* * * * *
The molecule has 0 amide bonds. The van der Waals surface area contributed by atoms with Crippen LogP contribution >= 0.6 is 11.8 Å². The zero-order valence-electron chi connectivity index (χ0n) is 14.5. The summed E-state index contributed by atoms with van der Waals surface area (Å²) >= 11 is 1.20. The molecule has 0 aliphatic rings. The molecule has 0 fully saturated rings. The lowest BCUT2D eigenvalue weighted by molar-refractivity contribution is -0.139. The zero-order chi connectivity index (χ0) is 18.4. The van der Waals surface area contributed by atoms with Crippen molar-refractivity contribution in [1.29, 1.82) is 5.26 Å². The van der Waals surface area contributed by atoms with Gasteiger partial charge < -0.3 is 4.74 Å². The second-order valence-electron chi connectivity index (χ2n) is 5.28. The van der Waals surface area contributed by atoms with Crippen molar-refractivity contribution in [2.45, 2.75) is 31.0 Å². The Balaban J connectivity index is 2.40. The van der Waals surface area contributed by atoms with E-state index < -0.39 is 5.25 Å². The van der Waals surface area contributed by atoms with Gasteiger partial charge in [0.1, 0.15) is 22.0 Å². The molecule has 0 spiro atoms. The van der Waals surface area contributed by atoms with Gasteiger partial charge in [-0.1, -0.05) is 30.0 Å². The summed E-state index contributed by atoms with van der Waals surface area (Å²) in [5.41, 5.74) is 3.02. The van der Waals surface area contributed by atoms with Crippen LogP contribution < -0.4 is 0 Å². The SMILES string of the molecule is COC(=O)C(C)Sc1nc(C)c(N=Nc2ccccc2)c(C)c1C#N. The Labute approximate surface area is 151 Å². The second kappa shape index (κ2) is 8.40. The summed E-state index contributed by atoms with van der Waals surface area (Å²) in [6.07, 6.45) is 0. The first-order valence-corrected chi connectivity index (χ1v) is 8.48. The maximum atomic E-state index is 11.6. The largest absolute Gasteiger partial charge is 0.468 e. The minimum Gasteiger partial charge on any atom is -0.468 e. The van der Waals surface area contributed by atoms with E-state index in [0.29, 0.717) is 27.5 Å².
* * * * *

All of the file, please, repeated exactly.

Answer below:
The molecule has 0 amide bonds. The van der Waals surface area contributed by atoms with Crippen LogP contribution >= 0.6 is 11.8 Å². The zero-order valence-electron chi connectivity index (χ0n) is 14.5. The summed E-state index contributed by atoms with van der Waals surface area (Å²) >= 11 is 1.20. The molecule has 0 aliphatic rings. The molecule has 0 fully saturated rings. The lowest BCUT2D eigenvalue weighted by molar-refractivity contribution is -0.139. The zero-order chi connectivity index (χ0) is 18.4. The van der Waals surface area contributed by atoms with Crippen molar-refractivity contribution in [1.29, 1.82) is 5.26 Å². The van der Waals surface area contributed by atoms with Gasteiger partial charge < -0.3 is 4.74 Å². The second-order valence-electron chi connectivity index (χ2n) is 5.28. The van der Waals surface area contributed by atoms with Crippen molar-refractivity contribution in [2.45, 2.75) is 31.0 Å². The Balaban J connectivity index is 2.40. The van der Waals surface area contributed by atoms with E-state index < -0.39 is 5.25 Å². The van der Waals surface area contributed by atoms with Gasteiger partial charge in [0.1, 0.15) is 22.0 Å². The molecule has 0 spiro atoms. The van der Waals surface area contributed by atoms with Gasteiger partial charge in [-0.1, -0.05) is 30.0 Å². The summed E-state index contributed by atoms with van der Waals surface area (Å²) in [5.41, 5.74) is 3.02. The van der Waals surface area contributed by atoms with Crippen LogP contribution < -0.4 is 0 Å². The SMILES string of the molecule is COC(=O)C(C)Sc1nc(C)c(N=Nc2ccccc2)c(C)c1C#N. The Labute approximate surface area is 151 Å². The second kappa shape index (κ2) is 8.40. The summed E-state index contributed by atoms with van der Waals surface area (Å²) in [6.07, 6.45) is 0. The first-order valence-corrected chi connectivity index (χ1v) is 8.48. The maximum atomic E-state index is 11.6. The largest absolute Gasteiger partial charge is 0.468 e. The minimum Gasteiger partial charge on any atom is -0.468 e. The van der Waals surface area contributed by atoms with E-state index in [0.29, 0.717) is 27.5 Å².